Mini-Budget 2022: Stamp Duty Land Tax

Philip Jamieson

Philip Jamieson

Tax Senior Manager

Several key changes to Stamp Duty Land Tax (SDLT) were announced by Chancellor Kwasi Kwarteng in the 2022 Mini-Budget on 23 September.

As well as supporting businesses, the Government recognised the tax burden, especially in the current economic climate, placed on individuals when it comes to acquiring a home (which is often their principal asset). Therefore, the Chancellor announced a range of changes to SDLT to promote the Government’s commitment to the housing market. The threshold from when SDLT becomes payable (England and Northern Ireland) has been doubled from £125,000 to £250,000 with immediate effect as of 23 September 2022. This means that in England and Northern Ireland, from today a property acquired for less than £250,000 will suffer no SDLT unless it’s the purchase of a second home.

The Government has gone further to help first time buyers, who are arguably facing the largest financial strain when it comes to acquiring a property. On this basis, the Government has increased the threshold on which first time buyers begin to pay SDLT from £300,000 to £425,000 and increased the maximum property value on which relief be claimed from £500,000 to £625,000.

It is important to remember that SDLT applies to properties in England and Northern Ireland only. Scotland has its own devolved regime (LBTT), which although operates in a similar manner, has its own rates and bandings. It has been confirmed that the Scottish and Welsh Governments will receive funding through the agreed fiscal framework which they can use as they see fit, which may lead to further changes to LBTT in coming months. To put this into perspective, we have set out examples below.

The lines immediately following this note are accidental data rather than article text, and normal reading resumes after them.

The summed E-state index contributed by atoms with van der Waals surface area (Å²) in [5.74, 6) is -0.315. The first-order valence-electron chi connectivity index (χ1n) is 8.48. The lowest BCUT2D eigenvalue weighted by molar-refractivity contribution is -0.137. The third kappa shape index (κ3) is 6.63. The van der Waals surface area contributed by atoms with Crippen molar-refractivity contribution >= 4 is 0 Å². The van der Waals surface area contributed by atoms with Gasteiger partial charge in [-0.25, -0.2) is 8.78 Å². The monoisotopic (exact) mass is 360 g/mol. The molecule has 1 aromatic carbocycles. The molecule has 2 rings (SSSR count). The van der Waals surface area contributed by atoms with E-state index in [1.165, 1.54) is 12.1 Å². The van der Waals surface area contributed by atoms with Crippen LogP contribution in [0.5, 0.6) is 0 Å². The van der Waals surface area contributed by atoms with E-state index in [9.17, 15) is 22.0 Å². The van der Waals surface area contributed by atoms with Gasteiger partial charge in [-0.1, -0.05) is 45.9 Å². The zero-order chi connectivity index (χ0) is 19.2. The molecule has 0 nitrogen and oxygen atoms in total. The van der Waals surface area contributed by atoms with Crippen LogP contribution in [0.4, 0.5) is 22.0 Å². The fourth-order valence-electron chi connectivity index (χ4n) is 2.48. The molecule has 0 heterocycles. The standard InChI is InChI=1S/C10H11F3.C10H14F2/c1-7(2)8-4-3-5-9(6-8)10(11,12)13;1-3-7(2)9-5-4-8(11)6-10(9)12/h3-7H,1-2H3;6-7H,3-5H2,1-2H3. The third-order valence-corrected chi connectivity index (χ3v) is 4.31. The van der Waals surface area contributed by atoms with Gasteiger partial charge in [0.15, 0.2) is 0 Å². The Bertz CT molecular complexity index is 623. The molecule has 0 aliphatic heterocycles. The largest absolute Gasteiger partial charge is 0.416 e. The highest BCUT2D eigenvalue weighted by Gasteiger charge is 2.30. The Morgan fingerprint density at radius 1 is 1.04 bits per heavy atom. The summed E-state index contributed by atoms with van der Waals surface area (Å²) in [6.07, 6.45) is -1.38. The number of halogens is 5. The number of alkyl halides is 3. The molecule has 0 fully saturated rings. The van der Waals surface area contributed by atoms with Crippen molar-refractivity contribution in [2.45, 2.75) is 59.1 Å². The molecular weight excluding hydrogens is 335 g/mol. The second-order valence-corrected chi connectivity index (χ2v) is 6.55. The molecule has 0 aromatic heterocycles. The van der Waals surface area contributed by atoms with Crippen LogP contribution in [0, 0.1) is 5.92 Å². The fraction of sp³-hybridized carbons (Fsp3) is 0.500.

SDLT (England and Northern Ireland)

Property portion valueSDLT rate
Up to £250,0000%
Portion from £250,001 to £925,0005%
Portion from £925,001 to £1,500,00010%
Portion above £1,500,00012%

LBTT (Scotland)

Property portion valueLBTT rate
Up to £145,0000%
Portion from £145,001 to £250,0002%
Portion from £250,001 to £325,0005%
Portion from £325,001 to £750,00010%
Portion above £750,00012%

First Time Buyer’s Relief

Effective immediately, the threshold at which first-time buyers begin to pay residential SDLT will increase from £300,000 to £425,000. The maximum value of a property on which First Time Buyer's Relief can be claimed will also increase from £500,000 to £625,000. This will widen the difference between the tax payable on the purchase of a new residential property in England versus the tax payable in Scotland, especially on more expensive properties. This is illustrated below:

  • First time buyer threshold in England: £425,000                            
  • First time buyer threshold in Scotland: £175,000


Non-first time buyer purchasing a home at £350,000:                             

England and Northern Ireland – SDLT of £5,000 is payable.                      
Scotland – LBTT of £8,350 is payable.

First time buyer purchasing a home at £350,000:                                     

England and Northern Ireland – No SDLT applicable.                                 
Scotland – LBTT of £7,750 is payable.

Amounts payable based on average house prices:

Average house price in England £312,000*:

SDLT of £3,100* (down from £5,600)

Average house price in Scotland £188,000**:

LBTT of £860

The LBTT figures above are based on current rates and bandings before any potential future changes by the Scottish Government.

Find out more

For more information or to discuss how this impacts your circumstances, don't hesitate to get in touch with me at Burnie, or your usual Johnston Carmichael contact.

You can read our full 'mini-budget' summary, here.

*Source – HM Treasury Stamp Duty Land Tax Factsheet 23 September 2022

** Source – ONS UK House Price Index: April 2022

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